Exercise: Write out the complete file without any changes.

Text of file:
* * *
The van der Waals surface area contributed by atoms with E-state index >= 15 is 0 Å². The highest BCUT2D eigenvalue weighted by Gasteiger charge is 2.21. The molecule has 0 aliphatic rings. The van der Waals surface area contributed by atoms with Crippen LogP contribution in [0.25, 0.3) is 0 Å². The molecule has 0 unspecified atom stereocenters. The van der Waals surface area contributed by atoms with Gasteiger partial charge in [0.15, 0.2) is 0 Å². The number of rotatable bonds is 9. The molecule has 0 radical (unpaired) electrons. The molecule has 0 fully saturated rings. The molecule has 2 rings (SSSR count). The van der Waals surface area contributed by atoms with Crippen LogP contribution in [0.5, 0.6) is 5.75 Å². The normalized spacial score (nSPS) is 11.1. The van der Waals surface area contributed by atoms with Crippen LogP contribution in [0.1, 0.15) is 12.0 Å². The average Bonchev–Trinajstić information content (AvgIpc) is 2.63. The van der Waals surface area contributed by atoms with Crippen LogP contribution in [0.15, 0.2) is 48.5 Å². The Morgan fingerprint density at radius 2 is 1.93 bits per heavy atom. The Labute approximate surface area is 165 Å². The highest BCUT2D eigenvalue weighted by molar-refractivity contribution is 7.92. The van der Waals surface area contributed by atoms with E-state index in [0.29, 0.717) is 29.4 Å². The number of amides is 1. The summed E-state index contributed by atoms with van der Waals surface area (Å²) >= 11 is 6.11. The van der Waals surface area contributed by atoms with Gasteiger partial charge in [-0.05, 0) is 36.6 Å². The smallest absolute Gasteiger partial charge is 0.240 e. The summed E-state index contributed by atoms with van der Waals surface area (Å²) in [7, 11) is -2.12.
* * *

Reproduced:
The van der Waals surface area contributed by atoms with E-state index >= 15 is 0 Å². The highest BCUT2D eigenvalue weighted by Gasteiger charge is 2.21. The molecule has 0 aliphatic rings. The van der Waals surface area contributed by atoms with Crippen LogP contribution in [0.25, 0.3) is 0 Å². The molecule has 0 unspecified atom stereocenters. The van der Waals surface area contributed by atoms with Gasteiger partial charge in [0.15, 0.2) is 0 Å². The number of rotatable bonds is 9. The molecule has 0 radical (unpaired) electrons. The molecule has 0 fully saturated rings. The molecule has 2 rings (SSSR count). The van der Waals surface area contributed by atoms with Crippen LogP contribution in [0.5, 0.6) is 5.75 Å². The normalized spacial score (nSPS) is 11.1. The van der Waals surface area contributed by atoms with Crippen LogP contribution in [0.1, 0.15) is 12.0 Å². The average Bonchev–Trinajstić information content (AvgIpc) is 2.63. The van der Waals surface area contributed by atoms with Crippen LogP contribution in [0.15, 0.2) is 48.5 Å². The Morgan fingerprint density at radius 2 is 1.93 bits per heavy atom. The Labute approximate surface area is 165 Å². The highest BCUT2D eigenvalue weighted by molar-refractivity contribution is 7.92. The van der Waals surface area contributed by atoms with E-state index in [0.29, 0.717) is 29.4 Å². The number of amides is 1. The summed E-state index contributed by atoms with van der Waals surface area (Å²) >= 11 is 6.11. The van der Waals surface area contributed by atoms with Gasteiger partial charge in [-0.05, 0) is 36.6 Å². The smallest absolute Gasteiger partial charge is 0.240 e. The summed E-state index contributed by atoms with van der Waals surface area (Å²) in [7, 11) is -2.12.